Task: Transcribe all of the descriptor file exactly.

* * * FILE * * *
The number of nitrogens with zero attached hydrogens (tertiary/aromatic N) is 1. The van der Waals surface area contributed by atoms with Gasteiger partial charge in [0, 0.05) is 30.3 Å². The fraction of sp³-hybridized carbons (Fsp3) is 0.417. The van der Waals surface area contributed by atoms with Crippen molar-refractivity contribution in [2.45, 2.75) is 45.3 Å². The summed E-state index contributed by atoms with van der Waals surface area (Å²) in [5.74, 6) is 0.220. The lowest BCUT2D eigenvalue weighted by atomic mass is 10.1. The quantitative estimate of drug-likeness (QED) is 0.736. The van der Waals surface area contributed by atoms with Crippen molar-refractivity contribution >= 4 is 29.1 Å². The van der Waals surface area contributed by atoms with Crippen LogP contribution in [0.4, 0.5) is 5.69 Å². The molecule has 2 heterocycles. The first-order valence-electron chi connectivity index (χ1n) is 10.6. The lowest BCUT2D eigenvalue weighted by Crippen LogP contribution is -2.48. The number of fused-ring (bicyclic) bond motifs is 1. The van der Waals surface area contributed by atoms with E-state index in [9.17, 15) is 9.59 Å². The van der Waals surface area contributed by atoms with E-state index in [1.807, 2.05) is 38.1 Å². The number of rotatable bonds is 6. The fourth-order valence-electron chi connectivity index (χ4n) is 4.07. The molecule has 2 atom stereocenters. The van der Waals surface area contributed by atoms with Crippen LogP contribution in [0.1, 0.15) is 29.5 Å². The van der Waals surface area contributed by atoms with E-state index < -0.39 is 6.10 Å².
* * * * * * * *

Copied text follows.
The number of nitrogens with zero attached hydrogens (tertiary/aromatic N) is 1. The van der Waals surface area contributed by atoms with Gasteiger partial charge in [0, 0.05) is 30.3 Å². The fraction of sp³-hybridized carbons (Fsp3) is 0.417. The van der Waals surface area contributed by atoms with Crippen molar-refractivity contribution in [2.45, 2.75) is 45.3 Å². The summed E-state index contributed by atoms with van der Waals surface area (Å²) in [5.74, 6) is 0.220. The lowest BCUT2D eigenvalue weighted by atomic mass is 10.1. The quantitative estimate of drug-likeness (QED) is 0.736. The van der Waals surface area contributed by atoms with Crippen molar-refractivity contribution >= 4 is 29.1 Å². The van der Waals surface area contributed by atoms with Crippen LogP contribution in [0.4, 0.5) is 5.69 Å². The molecule has 2 heterocycles. The first-order valence-electron chi connectivity index (χ1n) is 10.6. The lowest BCUT2D eigenvalue weighted by Crippen LogP contribution is -2.48. The number of fused-ring (bicyclic) bond motifs is 1. The van der Waals surface area contributed by atoms with E-state index in [9.17, 15) is 9.59 Å². The van der Waals surface area contributed by atoms with E-state index in [1.807, 2.05) is 38.1 Å². The number of rotatable bonds is 6. The fourth-order valence-electron chi connectivity index (χ4n) is 4.07. The molecule has 2 atom stereocenters. The van der Waals surface area contributed by atoms with Crippen LogP contribution in [0.1, 0.15) is 29.5 Å². The van der Waals surface area contributed by atoms with E-state index < -0.39 is 6.10 Å².